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Ornamentation is the body of our thought
Ornamentation is the body of our thought

Elena Vogman

Dynamography, or Andrei Bely’s Rhythmic Gesture

The experience of the Russian Revolution transformed both the perception and the epistemic notion of time. It challenged artistic and scientific modes of production with the invention of new models of temporality. Nonlinear, morphological, and materialist models of time seemed to correspond more precisely to the irruptive event of the revolution. These echoed more the new political constellation than a historicist or purely philosophical notion of a homogeneous time as a condition a priori to any experience. New theories in...
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Alexander García Düttmann

What does “emancipatory” mean today?

Pretending one more time that the world can still be saved and asking whether art contains an emancipatory potential can be a meaningful endeavour only if illegitimate attempts at appropriating this emancipatory potential are thwarted. Its usurpation, which amounts to its abolition, must be prevented. Critique that deserves its name must first and foremost struggle against false pretenders, not against those who do not even claim to be pretenders. The efficiency of critique’s propaedeutic character should be sought in this struggle against false pretenders. If one fears that its negativity may entail a dangerous impotence and if for this reason one wishes to supplement it with a justifying and constructive “affirmationism”, mindful of the fact that it was once meant to prepare the outline of a metaphysics purged of precritical dogmatism, then one risks forgetting that critique ceases to hurt and can no longer trigger an impulse the instant that...

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  • critical theory
  • aesthetics
  • political aesthetics
  • morals
  • contemporary art
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Dieter Mersch

Digital disrupture

We really need an analysis of algorithmic conditions and their paradoxes and ambiguities that gives them an adequate framework and horizon. But instead we currently seem to be finding an algorithmic solution of the algorithmic, much as digital solutions are being offered for the problems of the digital public sphere, in the way that IT corporations, for example, use exclusively mathematical procedures to evaluate and delete “fake news,” inappropriate portrayals, or the violation of personal rights. This tends to result in a circularity that leaves the drawing of boundaries and raising of barriers solely to programming, instead of restoring them to our ethical conscience and understanding of what the social could mean today. The machine, by contrast, remains alien to any mechanical limitation—just as its inability to decide lies in the impossibility of self-calculation. The nucleus of digital culture should instead be sought where the cultural of culture is located:...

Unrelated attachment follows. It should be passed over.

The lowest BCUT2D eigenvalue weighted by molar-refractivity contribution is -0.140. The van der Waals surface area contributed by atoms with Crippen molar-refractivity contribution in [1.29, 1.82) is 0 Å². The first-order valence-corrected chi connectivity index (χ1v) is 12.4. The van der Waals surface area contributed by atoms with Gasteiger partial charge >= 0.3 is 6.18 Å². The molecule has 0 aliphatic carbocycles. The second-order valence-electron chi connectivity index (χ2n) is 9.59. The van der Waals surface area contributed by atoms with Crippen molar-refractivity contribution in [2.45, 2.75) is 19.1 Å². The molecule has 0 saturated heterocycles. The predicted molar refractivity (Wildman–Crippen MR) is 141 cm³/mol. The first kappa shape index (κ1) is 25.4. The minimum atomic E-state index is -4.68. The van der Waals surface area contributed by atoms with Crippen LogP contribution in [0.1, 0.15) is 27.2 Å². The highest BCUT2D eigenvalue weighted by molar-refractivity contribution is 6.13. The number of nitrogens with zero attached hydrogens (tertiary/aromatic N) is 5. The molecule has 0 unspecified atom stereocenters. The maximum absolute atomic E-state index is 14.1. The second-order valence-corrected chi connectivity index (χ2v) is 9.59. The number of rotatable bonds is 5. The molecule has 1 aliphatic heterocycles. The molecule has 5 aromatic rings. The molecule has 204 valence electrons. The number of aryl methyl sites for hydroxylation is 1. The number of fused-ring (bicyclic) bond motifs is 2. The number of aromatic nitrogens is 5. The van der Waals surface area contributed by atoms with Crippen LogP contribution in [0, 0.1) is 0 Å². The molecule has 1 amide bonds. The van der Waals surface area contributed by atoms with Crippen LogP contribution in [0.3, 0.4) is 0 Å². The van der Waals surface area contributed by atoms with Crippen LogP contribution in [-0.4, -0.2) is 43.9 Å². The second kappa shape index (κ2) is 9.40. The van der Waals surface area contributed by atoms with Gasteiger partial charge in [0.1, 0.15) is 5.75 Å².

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Between Segregation, Cooperation, and Craziness
Between Segregation, Cooperation, and Craziness

Sebastian Vehlken

Ghetto Blasts

Even if it became popular in the context of the algorithmitization of the behavior of social insects, the birthplace of the term Swarm Intelligence is in robotics. Even engineers are subject to discourse dynamics: When Gerardo Beni and Jing Wang gave a short presentation on Cellular Robots at a NATO robotics workshop in 1988, that is, on “groups of robots that could work like cells of an organism to assemble more complex parts,” commentators allegedly demanded a buzzword “to describe...
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  • interdisciplinarity
  • swarm intelligence
  • robot
  • interface
  • Computer graphics
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Andreas L. Hofbauer

The yoke of being, noteworthy dis-position

It wasn’t nature and its dangers that forced domestication and enabled the economic shrine. Temple and funerary cult, sacrifice and distribution of the meat—for Homer all sacrificial animals were still hieria, holy creatures—and the containment of wildness led to symbolic and socio-cultural change, which became the vector and motor of sedentary, food-producing communities. It wasn’t sheep, goats, or cattle that were domesticated first; it was the zoon logon echon itself that bowed to the self-created yoke of the cult. Why, we don’t know. Beyond this it’s important that unlike plants only very few species of animal can be domesticated, and that this shouldn’t be confused with taming. Economic significance develops as an epiphenomenon. It transforms from possible human sacrifice to animal sacrifice to the distribution of meat in early “Greek” antiquity, then to the obeloi (skewers with varying amounts of meat, as tokens for the priests’ or judges’ portion; even...

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  • anthropology
  • economization
  • money
  • ethnology